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The U.S. Involvement in Ukraine and Refugees in Florida - Continuing Series: R News in Ukraine

UKRAINE – The Greatest Generation; those who lived during the great depression and World War II, are nearing the end of their journey. Most who served in the last great war have already passed away, but their stories live on in hundreds of documentaries, movies, news reels, books, and magazines.

At the tap of our fingers, we can view images of carpet-bombed villages, bodies lying in streets, mass graves, and of course the horrors men, women and children being ushered into furnaces and gas chambers.

Not long after WWII ended, the United States engaged in two Southeast Asian conflicts. Nearly 3 million civilians died during the short three-year conflict between North and South Korea. During the fall of Saigon, thousands of Vietnamese refugees fled the communist nation to make a new life in America. Now, Koreans and Vietnamese make up a large demographic in the United States, thanks to our intervention.

Following Korea and Vietnam, the United States sent men and women to the Middle East and Afghanistan, where countless lives were lost over religious disputes, oil, and other political interests.

What does all this have to do with Ukraine? Well, as the world knows, they have been invaded by Russian forces at the direction of Vladimir Putin, leaving thousands of dead and displaced civilians.

According to UNICEF (United Nations International Children's Emergency Fund), there are more than 8 million people displaced in Ukraine. 63% are women, with 52% of displaced households reporting at least one child between the ages of 5 and 17, and 22% reporting a child under the age of 5. Officials say children continue to be killed and injured, with 238 child deaths and 347 injured children between 24 February and 9 May.

Since the beginning of the invasion, President Volodymyr Zelenskiy ordered all men between 18 and 60 to remain inside the borders and be prepared to fight. The government has also invited former military from all over the world to join forces, and the response has been overwhelming.

European nations have taken the lead on providing humanitarian and military aid, with Poland leading the effort, especially with processing the majority of refugees – approximately 6 million people. That doesn't include another 2 million who remain displaced within Ukraine.

According to the U.S. State Department's current data, The U.S. has provided a total of $4.5 billion in security assistance since January of 2021 and has recently pledged another $1 billion in aid. This doesn't include humanitarian aid provided to surrounding countries to assist with the refugee crises.

Here is some of what has been provided so far:

1,400 Stinger anti-aircraft systems, 5,000 Javelin anti-armor systems, 14,000 additional anti-armor systems, 700 Switchblade Unmanned Aerial Systems, 90 Howitzers, 184,000 artillery rounds, 17 tactical vehicles, 16 Mi-17 Helicopters, 7,000 small arms, $50 Million rounds of ammunition, and 75,000 sets of body armor and helmets.

The Biden Administration recently announced that the United States will accept 100,000 Ukrainian refugees. The U.S. already allowed 75,000 to remain, who were already here since the 2014 conflict. But where are they going to be housed?

The U.S./Mexican border is practically wide open, despite claims by the Biden Administration that the border is secure. Thousands of immigrants from around the world have taken advantage of the open border, and instead of being deported, they are being relocated to cities around the country. Florida has seen a massive influx of illegal immigrants, many of them involved in human trafficking and drug trafficking, which is making it easier to access deadly drugs, like Fentanyl.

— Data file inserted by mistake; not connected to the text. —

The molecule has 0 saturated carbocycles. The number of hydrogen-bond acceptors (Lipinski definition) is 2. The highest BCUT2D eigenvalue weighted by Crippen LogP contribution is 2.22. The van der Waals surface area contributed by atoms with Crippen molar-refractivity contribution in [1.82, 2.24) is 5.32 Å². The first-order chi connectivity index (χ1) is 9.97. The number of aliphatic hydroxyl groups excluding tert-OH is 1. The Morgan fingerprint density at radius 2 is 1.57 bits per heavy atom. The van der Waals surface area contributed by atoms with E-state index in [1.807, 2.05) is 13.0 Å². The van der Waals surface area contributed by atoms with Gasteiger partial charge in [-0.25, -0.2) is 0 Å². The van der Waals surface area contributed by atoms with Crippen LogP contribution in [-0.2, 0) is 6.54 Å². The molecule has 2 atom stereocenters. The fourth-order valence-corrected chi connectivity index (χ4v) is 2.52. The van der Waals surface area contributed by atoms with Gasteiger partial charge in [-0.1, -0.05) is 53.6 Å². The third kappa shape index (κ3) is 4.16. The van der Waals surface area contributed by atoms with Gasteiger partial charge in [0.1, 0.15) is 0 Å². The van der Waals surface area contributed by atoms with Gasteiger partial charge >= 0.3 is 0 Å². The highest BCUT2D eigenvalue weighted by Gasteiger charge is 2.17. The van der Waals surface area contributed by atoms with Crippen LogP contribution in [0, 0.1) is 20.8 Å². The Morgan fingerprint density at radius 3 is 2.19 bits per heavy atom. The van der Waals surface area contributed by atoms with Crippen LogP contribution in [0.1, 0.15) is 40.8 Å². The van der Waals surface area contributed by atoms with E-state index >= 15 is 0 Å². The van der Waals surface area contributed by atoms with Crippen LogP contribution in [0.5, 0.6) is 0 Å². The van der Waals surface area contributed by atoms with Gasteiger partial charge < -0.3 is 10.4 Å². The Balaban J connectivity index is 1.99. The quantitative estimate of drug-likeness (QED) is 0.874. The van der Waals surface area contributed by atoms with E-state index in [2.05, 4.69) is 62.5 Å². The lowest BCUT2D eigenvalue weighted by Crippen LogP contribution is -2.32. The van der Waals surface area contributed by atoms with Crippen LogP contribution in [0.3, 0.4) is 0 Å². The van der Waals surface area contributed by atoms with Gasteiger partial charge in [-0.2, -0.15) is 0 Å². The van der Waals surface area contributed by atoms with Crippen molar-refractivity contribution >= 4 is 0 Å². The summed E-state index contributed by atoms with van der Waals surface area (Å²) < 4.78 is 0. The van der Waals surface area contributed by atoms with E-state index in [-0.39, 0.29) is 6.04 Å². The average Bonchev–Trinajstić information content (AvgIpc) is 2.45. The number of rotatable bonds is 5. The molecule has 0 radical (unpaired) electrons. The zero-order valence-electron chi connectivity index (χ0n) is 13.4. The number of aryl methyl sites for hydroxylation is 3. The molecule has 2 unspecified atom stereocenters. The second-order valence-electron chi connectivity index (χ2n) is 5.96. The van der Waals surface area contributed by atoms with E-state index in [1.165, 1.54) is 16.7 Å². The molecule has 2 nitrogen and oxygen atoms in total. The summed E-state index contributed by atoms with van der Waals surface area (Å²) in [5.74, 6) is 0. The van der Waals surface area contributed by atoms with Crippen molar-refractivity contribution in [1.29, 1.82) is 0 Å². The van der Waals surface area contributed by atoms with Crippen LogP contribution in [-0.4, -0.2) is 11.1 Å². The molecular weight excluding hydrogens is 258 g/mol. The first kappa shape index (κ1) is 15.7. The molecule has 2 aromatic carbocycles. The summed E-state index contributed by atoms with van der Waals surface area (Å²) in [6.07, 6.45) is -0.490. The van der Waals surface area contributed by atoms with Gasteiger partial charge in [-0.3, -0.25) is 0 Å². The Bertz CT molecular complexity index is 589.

The Hernando County Planning and Zoning Committee recently rejected a plan to temporarily house 100 orphaned Ukrainian children, due to overwhelming opposition from residents. Homeowners say the introduction of so many refugees would lower property values, create a massive tax burden, cause an environmental hazard, and do more harm to the children than good.

So, what does Hernando County do if a more viable plan is introduced? During my recent trip to Borodyanka, Ukraine, one of the hardest hit cities in Ukraine, an organization donated dozens of residential pods that piece together like Legos. Nearly every single home and business was shelled by Russian tanks or riddled with bullet holes. Most homes did not have roofs, and some only had half their walls. Those residents who weren't killed or fled the city still live in those crumbling structure. The modular pods are built better than a typical mobile home and some feel they are more aesthetically appealing. When the homes are no longer needed, they are easily loaded onto a truck and ready to be used again.

It is unknown if the organizers will appeal the decision or try to find a better location in Hernando County.

R News was unable to reach Torah Ore, Inc. for comment.

The difference between immigrants who cross our borders illegally and those being brought here from Ukraine is that it is a temporary solution. Ukraine has been invaded by a tyrant who has no regard for human life or the sovereignty of an independent nation. Ukraine is a beautiful country and is one of the largest exporters of wheat and seed-oil in the world. The citizens of Ukraine did not want to leave, they were being murdered and thrown out of their homes. I have interviewed countless families (Video segments to come) who are living in Ukraine and Poland, and the one thing they all say is, "We just want to go home."

R News will bring more stories on our recent tour of Ukraine in the coming days.


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